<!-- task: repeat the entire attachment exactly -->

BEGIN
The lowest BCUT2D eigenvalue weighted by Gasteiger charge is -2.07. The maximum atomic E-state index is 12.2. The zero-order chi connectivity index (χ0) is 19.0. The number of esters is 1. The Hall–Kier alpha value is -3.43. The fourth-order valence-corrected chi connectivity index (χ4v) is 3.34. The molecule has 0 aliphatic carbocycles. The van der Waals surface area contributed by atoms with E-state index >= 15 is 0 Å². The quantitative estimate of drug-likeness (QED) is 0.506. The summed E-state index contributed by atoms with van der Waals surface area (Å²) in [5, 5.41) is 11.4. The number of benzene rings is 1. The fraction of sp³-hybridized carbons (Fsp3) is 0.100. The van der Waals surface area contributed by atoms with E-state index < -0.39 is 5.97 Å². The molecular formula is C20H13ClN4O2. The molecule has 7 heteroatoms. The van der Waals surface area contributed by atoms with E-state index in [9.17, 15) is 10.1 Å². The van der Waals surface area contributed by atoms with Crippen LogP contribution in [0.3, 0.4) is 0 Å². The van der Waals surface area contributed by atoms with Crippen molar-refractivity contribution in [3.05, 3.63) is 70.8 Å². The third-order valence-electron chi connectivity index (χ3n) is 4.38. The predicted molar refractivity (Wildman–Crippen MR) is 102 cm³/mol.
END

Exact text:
The lowest BCUT2D eigenvalue weighted by Gasteiger charge is -2.07. The maximum atomic E-state index is 12.2. The zero-order chi connectivity index (χ0) is 19.0. The number of esters is 1. The Hall–Kier alpha value is -3.43. The fourth-order valence-corrected chi connectivity index (χ4v) is 3.34. The molecule has 0 aliphatic carbocycles. The van der Waals surface area contributed by atoms with E-state index >= 15 is 0 Å². The quantitative estimate of drug-likeness (QED) is 0.506. The summed E-state index contributed by atoms with van der Waals surface area (Å²) in [5, 5.41) is 11.4. The number of benzene rings is 1. The fraction of sp³-hybridized carbons (Fsp3) is 0.100. The van der Waals surface area contributed by atoms with E-state index < -0.39 is 5.97 Å². The molecular formula is C20H13ClN4O2. The molecule has 7 heteroatoms. The van der Waals surface area contributed by atoms with E-state index in [9.17, 15) is 10.1 Å². The van der Waals surface area contributed by atoms with Crippen LogP contribution in [0.3, 0.4) is 0 Å². The van der Waals surface area contributed by atoms with Crippen molar-refractivity contribution in [3.05, 3.63) is 70.8 Å². The third-order valence-electron chi connectivity index (χ3n) is 4.38. The predicted molar refractivity (Wildman–Crippen MR) is 102 cm³/mol.